Dreaming of fly-fishing in the Caribbean? Here’s what you need to know


Angler Chris Clackner hoists a typically hefty bonefish from The Bahamas’ North Andros Island


If you have a burning desire to catch bonefish on the flats, the Out Islands of the Bahamas are the place to go. The flats are spectacular, boasting vast numbers of bones, including the biggest ones in the Caribbean. It’s often technically difficult fishing, however, thanks to the near-constant winds, which rarely drop below 20 kilometres per hour. There are few sheltered places to fish, and limited opportunities for mangrove species. Here, it’s all bones, all the time. Most Bahamas anglers stay at lodges, which offer incredible accommodations and guiding services, but lean toward the higher end of the price scale.

Guide Alex Batún (left) and angler Phil Shook with a “baby” tarpon from Mexico’s Yucatan region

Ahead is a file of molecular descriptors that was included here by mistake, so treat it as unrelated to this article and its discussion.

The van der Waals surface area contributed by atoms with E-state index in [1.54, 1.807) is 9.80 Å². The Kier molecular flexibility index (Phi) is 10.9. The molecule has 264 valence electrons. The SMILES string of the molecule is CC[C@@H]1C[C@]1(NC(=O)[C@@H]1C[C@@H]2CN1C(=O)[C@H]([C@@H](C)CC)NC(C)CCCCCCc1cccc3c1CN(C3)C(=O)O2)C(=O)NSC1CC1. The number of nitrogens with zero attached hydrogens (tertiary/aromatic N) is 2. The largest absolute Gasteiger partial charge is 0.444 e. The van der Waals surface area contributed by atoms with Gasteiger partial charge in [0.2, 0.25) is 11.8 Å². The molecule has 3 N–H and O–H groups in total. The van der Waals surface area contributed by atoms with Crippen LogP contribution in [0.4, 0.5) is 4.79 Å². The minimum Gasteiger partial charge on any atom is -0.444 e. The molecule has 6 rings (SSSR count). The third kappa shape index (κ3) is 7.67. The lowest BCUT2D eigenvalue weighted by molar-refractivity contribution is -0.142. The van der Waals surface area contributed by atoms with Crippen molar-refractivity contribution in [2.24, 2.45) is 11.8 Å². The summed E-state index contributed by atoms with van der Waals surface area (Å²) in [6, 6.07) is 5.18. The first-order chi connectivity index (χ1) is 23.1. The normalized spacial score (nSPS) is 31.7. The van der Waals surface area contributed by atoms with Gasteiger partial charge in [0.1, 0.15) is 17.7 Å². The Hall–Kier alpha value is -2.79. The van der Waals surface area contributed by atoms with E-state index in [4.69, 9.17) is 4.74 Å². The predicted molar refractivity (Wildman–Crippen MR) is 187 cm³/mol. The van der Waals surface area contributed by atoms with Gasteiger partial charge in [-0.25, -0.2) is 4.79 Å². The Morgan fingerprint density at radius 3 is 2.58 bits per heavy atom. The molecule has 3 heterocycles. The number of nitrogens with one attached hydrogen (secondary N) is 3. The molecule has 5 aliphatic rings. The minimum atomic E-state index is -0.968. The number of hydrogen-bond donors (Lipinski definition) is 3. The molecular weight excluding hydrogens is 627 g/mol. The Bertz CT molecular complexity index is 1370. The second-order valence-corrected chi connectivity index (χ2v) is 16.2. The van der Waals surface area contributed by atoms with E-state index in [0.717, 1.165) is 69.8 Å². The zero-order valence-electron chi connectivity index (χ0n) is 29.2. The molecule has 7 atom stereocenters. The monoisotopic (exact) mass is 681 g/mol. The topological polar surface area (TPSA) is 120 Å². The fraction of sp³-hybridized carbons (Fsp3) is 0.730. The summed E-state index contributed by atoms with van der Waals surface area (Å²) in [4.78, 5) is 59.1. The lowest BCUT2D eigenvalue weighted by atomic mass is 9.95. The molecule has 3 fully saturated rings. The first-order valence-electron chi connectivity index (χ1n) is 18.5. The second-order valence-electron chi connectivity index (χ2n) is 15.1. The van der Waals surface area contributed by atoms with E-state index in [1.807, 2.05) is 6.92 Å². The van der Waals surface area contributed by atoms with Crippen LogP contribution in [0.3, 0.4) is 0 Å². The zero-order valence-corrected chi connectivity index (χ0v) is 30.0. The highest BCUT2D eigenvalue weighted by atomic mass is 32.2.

Prime fly fishing on the Caribbean mainland runs from Mexico’s Ascension Bay (a few hours’ drive south of Cancun) to the southern border of Belize. The bonefish on this side of the Caribbean are half the size, but the fishing is friendlier for newbies, because the flats tend to be smaller and more sheltered. The fishery is also more diverse, with extensive mangrove systems sheltering many fun and relatively easy -to-catch species, including mangrove snappers and cudas.


If you’re a first-timer with modest skills and you’re not fussy about what you catch, the mainland might be your best option. It’s less expensive, with more opportunities for a DIY trip. Many little towns along the coast have beachside hotels and guest houses catering to anglers, as well as to divers who come for the world-class barrier reefs. The proprietors will even hook you up with excellent local guides.